“The Internet Archive and the Chinese Academic Digital Associative Library (CADAL), are pleased to announce that 500,000 English-language, academic books will be digitized through a partnership that leverages strengths from both organizations. This furthers an initiative begun in 2009, The China-US Million Book Digital Library Project, seeking to bring one million texts into the public domain. “We are working together with a valuable global partner, CADAL, to create a digital library of high quality, academic, eBooks for use in China, North America and the world at large; I couldn’t be happier!” Robert Miller, General Manager of Digital Libraries for the Internet Archive, remarked on the collaboration.” (via Internet Archive)

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Declines in state aid to Kansas libraries has forced budgeting changes

“State aid to Kansas libraries dropped 23 percent in the past fiscal year, according to a new report — part of a years-long decline that has caused the Topeka and Shawnee County Library to change the way it budgets. The Kansas Center for Economic Growth said Tuesday state funds to libraries fell approximately 23 percent between fiscal year 2013 and fiscal year 2014 when dollar amounts were adjusted for inflation.” (via CJOnline.com)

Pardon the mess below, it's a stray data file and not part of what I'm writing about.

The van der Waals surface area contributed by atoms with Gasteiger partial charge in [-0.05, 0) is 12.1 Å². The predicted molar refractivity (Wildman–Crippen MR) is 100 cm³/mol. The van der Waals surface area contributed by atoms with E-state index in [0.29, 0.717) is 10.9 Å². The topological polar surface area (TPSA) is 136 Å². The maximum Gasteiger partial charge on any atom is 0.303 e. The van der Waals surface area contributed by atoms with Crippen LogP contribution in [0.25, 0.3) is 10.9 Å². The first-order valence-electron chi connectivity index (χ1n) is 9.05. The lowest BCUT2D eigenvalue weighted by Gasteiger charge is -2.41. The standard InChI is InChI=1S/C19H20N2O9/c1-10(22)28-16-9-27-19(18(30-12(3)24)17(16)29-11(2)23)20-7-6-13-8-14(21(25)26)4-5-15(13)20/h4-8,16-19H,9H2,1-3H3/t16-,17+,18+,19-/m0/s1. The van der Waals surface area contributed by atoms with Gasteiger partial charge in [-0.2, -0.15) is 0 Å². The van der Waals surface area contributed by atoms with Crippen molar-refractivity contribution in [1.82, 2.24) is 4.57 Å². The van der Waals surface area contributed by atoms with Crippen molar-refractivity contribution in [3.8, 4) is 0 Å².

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Library of Congress: the Unexpected Diplomat

“One doesn’t typically expect terrorism to become a topic of discussion at hearing about library funding. But that’s exactly what happened on March 17, as the Senate Legislative Branch Appropriations Subcommittee assessed the budget requests of the Library of Congress and the Architect of the Capitol. “You’re the world’s resource and we’ve been reading the news reports of ISIS members destroying artifacts of ancient civilizations,” the panel’s chairwoman, Sen. Shelley Moore Capito, said to Librarian of Congress James H. Billington, teeing up a question about a little-known aspect of the Library of Congress.” (via Roll Call)

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No-sleeping rule at public libraries unwelcome change for Edmonton’s homeless

“Darren Richards describes the Stanley A. Milner Library as a quiet, safe haven. Richards has been homeless for four years and uses the downtown library daily, as a place to read, charge his cellphone and nap. That will change May 1, when the Edmonton Public Library implements a no-sleeping policy at all its branches. Louise Reimer, director of branch services, said the rule is necessary because the central library has become a “de-facto day shelter.” (via Edmonton Journal)